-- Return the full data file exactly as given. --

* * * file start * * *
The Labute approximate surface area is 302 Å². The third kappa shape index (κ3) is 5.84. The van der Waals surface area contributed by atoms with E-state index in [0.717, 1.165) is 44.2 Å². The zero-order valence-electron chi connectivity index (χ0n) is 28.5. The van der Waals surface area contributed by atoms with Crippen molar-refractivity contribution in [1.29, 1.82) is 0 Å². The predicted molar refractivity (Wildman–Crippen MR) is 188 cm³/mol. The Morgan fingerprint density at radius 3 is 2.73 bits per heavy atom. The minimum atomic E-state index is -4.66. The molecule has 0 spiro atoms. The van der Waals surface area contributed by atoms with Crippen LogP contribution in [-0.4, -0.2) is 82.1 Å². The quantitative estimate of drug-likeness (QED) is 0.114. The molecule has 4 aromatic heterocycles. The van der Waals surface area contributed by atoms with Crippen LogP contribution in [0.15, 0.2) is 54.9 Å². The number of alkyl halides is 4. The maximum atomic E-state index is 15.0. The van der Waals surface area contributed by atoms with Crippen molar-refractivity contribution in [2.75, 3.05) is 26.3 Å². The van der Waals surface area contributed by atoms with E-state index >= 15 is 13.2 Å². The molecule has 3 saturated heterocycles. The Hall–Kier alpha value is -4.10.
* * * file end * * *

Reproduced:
The Labute approximate surface area is 302 Å². The third kappa shape index (κ3) is 5.84. The van der Waals surface area contributed by atoms with E-state index in [0.717, 1.165) is 44.2 Å². The zero-order valence-electron chi connectivity index (χ0n) is 28.5. The van der Waals surface area contributed by atoms with Crippen molar-refractivity contribution in [1.29, 1.82) is 0 Å². The predicted molar refractivity (Wildman–Crippen MR) is 188 cm³/mol. The Morgan fingerprint density at radius 3 is 2.73 bits per heavy atom. The minimum atomic E-state index is -4.66. The molecule has 0 spiro atoms. The van der Waals surface area contributed by atoms with Crippen LogP contribution in [-0.4, -0.2) is 82.1 Å². The quantitative estimate of drug-likeness (QED) is 0.114. The molecule has 4 aromatic heterocycles. The van der Waals surface area contributed by atoms with Crippen LogP contribution in [0.15, 0.2) is 54.9 Å². The number of alkyl halides is 4. The maximum atomic E-state index is 15.0. The van der Waals surface area contributed by atoms with Crippen molar-refractivity contribution in [2.75, 3.05) is 26.3 Å². The van der Waals surface area contributed by atoms with E-state index >= 15 is 13.2 Å². The molecule has 3 saturated heterocycles. The Hall–Kier alpha value is -4.10.